The March job figures were just released by the Department of Labor, and the news is unambiguously good. The payroll figures show that 162,000 jobs were added on a seasonally adjusted basis in March. The gains were broad-based, with every major industrial sector adding jobs except information and financial services. The increases also come on top of upwardly revised employment figures for January and February.
There was some expectation that hiring for the Census might be a major jobs driver this month, but this does not appear to be the case. Of the 162,000 jobs that were added, 123,000 were private sector jobs. Government employment was up, but gains in federal government jobs were partly offset by losses in state and local government jobs.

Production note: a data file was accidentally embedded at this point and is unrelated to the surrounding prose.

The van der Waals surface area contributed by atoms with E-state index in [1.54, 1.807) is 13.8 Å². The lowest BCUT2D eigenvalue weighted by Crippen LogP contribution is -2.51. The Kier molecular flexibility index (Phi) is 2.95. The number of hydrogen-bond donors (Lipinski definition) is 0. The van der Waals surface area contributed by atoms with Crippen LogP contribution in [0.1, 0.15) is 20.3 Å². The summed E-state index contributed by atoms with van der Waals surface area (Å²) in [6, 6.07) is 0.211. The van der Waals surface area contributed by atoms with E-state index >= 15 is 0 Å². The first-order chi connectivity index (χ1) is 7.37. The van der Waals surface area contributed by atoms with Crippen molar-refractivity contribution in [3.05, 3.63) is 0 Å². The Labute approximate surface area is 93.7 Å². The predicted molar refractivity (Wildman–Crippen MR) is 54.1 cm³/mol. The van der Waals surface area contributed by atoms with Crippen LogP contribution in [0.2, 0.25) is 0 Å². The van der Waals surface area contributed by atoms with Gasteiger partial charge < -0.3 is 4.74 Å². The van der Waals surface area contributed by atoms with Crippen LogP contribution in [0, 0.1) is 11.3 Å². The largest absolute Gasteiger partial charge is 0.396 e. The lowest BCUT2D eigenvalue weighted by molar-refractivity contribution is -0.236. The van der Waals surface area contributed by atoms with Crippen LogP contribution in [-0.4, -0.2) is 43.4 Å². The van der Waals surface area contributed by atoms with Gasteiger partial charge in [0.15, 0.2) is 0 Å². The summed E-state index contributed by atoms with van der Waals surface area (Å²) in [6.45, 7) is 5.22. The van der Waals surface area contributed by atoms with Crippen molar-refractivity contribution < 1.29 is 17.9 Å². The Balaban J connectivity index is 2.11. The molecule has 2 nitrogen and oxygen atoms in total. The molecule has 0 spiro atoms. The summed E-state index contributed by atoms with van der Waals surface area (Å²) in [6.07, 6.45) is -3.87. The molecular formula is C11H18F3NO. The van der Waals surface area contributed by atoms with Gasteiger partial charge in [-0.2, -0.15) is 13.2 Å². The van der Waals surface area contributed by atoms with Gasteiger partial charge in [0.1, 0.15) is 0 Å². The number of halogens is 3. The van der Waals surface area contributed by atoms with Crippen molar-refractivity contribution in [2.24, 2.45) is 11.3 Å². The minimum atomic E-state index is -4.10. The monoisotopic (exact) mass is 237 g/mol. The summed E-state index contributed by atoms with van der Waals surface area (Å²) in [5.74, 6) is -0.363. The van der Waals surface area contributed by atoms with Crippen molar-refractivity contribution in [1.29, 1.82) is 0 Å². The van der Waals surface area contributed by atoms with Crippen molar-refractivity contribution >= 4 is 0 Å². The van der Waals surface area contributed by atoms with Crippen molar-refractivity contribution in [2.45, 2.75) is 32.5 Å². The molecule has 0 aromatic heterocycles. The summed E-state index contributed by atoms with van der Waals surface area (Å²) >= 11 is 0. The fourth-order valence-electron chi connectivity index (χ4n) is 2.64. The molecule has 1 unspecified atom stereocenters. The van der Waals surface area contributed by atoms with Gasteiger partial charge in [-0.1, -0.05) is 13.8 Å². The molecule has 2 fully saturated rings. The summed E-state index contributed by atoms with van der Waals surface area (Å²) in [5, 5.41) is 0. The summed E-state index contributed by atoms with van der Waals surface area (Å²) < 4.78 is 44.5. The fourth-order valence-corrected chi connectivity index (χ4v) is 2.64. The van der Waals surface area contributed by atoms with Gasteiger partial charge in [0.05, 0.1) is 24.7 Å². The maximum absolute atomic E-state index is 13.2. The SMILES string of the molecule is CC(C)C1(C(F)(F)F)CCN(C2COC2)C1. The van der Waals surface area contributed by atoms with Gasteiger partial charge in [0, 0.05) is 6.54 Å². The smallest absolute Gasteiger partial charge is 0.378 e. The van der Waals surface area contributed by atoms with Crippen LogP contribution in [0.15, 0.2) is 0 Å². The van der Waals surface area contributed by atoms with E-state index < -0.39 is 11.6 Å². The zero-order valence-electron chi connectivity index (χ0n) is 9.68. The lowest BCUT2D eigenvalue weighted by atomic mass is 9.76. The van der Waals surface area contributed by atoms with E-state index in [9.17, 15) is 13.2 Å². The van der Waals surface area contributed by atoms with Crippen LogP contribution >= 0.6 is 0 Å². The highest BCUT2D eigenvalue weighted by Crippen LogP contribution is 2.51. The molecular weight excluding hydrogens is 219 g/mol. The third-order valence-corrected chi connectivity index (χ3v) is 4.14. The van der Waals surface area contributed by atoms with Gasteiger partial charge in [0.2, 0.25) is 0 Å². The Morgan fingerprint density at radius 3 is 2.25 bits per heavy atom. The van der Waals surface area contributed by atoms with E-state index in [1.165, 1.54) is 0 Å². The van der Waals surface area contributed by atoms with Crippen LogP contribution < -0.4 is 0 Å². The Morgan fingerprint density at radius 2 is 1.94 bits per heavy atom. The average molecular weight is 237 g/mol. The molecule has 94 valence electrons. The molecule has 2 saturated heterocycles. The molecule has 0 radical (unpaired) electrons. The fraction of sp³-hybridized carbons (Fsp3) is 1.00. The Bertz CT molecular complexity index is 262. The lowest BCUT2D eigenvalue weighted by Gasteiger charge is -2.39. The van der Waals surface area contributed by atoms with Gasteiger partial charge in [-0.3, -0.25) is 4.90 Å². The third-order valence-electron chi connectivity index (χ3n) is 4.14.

The unemployment rate held steady at 9.7 percent; however, this mainly reflected an increase in the number of people who were in the labor force. On a seasonally adjusted basis, the proportion of people who were employed rose as did the proportion of people in the labor force (those who identify themselves as working or looking for work).
Overall, the employment figures appear to be on the right track. However, it will take many years of these types of gains to recover all the jobs that were lost during the Great Recession.